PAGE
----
Sylvain anchors the proceedings, much like he did some 30-odd years ago, and provides comic relief by playfully razzing Johansen about being his lover. For my money, he was always the oddest member of the band (and with five guys like the Dolls, that's saying a lot), content to exist in the long shadows cast by Johansen and Thunders like Marc Bolan's kid brother. His talent as a player and songwriter shine brightly on those early post-Dolls solo albums, minor gems which are long overdue for digital upgrade. His cover of Thunders "You Can't Put Your Arms Around A Memory," which segues into "Lonely Planet Boy," is one of the highlights of this show despite making me tear up.
The set list draws from tried-and-true, lived-in anthems from the band's two studio albums which have always received heavy rotation on Planet Paull, like "Puss 'n' Boots," "Vietnamese Baby," "Pills," (yeah!), "Mystery Girls," "Trash," and "Personality Crisis." If you're a hopeless romantic like me, who still wants to believe in the power of rock and roll but deep down realizes it's all over but the shouting, the staggering roar these guys generate on stage is nothing short of triumphant, 90-some odd minutes of soul cleansing, purification, and - dare I say? - a near-religious experience. And to think that just last week, I couldn't even pronounce "hyperbole."
Complete and humble apologies are due to guitarist Steve Conte (ex-Company of Wolves/Crown Jewels) and Libertines drummer Gary Powell whom this scribe referred to in his Best of 2004 list as "ringers." In retrospect, outside of Walter Lure, it's hard to imagine anyone other than Joe Perry-lookalike Conte filling in for the hopeless Thunders. At times, he eerily seems to be channeling Thunders from the beyond but unlike his predecessor, remains upright, resists the temptation to refer to audience members as "douchebags," and makes less mistakes. He positively soars throughout this performance, hits his marks, and leaves the spotlight to Johansen, Sylvain, and Kane. He's my new guitar hero.
Powell looks death in the face and doesn't blink, completely unfazed at the prospect of spotting Nolan behind the traps and what he may lack in stage presence he more than compensates for in sheer sonic braun and a driving, compact, and unflinching timekeeping sense. Without Conte and Powell, it's easy to imagine this whole house of cards collapsing pretty quick.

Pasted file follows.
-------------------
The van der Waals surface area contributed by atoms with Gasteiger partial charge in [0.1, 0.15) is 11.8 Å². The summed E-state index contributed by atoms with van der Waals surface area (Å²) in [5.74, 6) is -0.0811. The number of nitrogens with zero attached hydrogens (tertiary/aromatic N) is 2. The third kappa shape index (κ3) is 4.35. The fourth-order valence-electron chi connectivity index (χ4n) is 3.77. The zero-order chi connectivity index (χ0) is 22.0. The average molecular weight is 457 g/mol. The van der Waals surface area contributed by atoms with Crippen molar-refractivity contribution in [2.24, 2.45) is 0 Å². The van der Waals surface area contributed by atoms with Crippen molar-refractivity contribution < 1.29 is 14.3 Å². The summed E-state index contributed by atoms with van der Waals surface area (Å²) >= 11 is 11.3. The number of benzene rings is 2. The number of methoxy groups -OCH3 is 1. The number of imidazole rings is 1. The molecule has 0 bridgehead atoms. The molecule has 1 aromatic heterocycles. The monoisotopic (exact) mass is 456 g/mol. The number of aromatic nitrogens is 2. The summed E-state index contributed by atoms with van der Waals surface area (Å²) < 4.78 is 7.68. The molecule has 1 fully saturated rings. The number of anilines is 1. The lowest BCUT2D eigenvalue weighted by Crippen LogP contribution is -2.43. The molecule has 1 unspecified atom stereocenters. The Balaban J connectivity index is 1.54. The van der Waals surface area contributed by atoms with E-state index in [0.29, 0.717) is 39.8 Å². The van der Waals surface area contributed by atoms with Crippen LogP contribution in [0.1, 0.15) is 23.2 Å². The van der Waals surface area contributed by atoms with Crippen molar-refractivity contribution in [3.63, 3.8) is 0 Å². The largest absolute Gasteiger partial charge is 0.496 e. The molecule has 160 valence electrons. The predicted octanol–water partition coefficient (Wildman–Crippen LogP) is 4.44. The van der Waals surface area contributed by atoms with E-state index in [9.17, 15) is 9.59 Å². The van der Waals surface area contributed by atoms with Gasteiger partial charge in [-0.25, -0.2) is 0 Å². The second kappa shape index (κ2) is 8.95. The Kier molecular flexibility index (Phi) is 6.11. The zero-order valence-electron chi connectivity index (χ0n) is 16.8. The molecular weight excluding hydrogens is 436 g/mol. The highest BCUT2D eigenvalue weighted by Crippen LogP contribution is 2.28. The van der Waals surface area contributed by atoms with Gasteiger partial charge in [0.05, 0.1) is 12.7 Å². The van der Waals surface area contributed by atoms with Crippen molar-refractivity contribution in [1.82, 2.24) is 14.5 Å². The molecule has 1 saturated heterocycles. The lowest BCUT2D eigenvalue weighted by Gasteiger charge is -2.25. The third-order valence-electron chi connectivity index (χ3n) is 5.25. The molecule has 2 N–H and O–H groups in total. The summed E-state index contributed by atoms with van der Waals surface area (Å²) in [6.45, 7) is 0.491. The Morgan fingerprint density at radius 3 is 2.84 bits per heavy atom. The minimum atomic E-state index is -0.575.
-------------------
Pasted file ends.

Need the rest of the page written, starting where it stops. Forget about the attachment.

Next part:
It's probably a given that without an assist from Morrissey, who wrote a book about the New York Dolls before joining with guitarist Johnny Marr to create background music for running a warm bath and tapping a vein in The Smiths, we'd all (well, some of us) still be sitting around waiting and hoping for this reunion to take place, much like that long-promised new Stooges studio album which I'm going to give one more year before giving up hope on entirely. But it sure would have been nice if BMG could have seen fit to relegate Captain Bringdown's name to the back cover of this disc instead of the front and give the Dolls their moment in the sun for once in their sorry-ass lives.
With the death of Kane, the future of the Dolls' reunion juggernaut remains unclear, but if these guys roll into Detroit, I'll be the first in line - agoraphobia be damned!
JP | Northern CA | 01/31/2005
(5 out of 5 stars)
"The Dolls tore it up in this concert, period. The band is extremely tight here..Steve Conte, Gary Powell, and Brian Koonin provide a very solid foundation for Arthur, David, and Syl. The below review sums up my thoughts on each individual's contributions. Brian held it all together as arranger. Gary really makes things swing...great drumming. Steve Conte is what Johnny Thunders would have been like sober and clean - I can't think of a better replacement for Thunders. The (Dolby 5.1) sound is fantastic. The guys look good and very happy to be together. It just is very nice to hear these guys play so tightly and with so much conviction. "Jet Boy" is the best version I have heard. The liner note from David Jo is a wonderful reflection, very heartfelt and eloquent. Great DVD, buy it!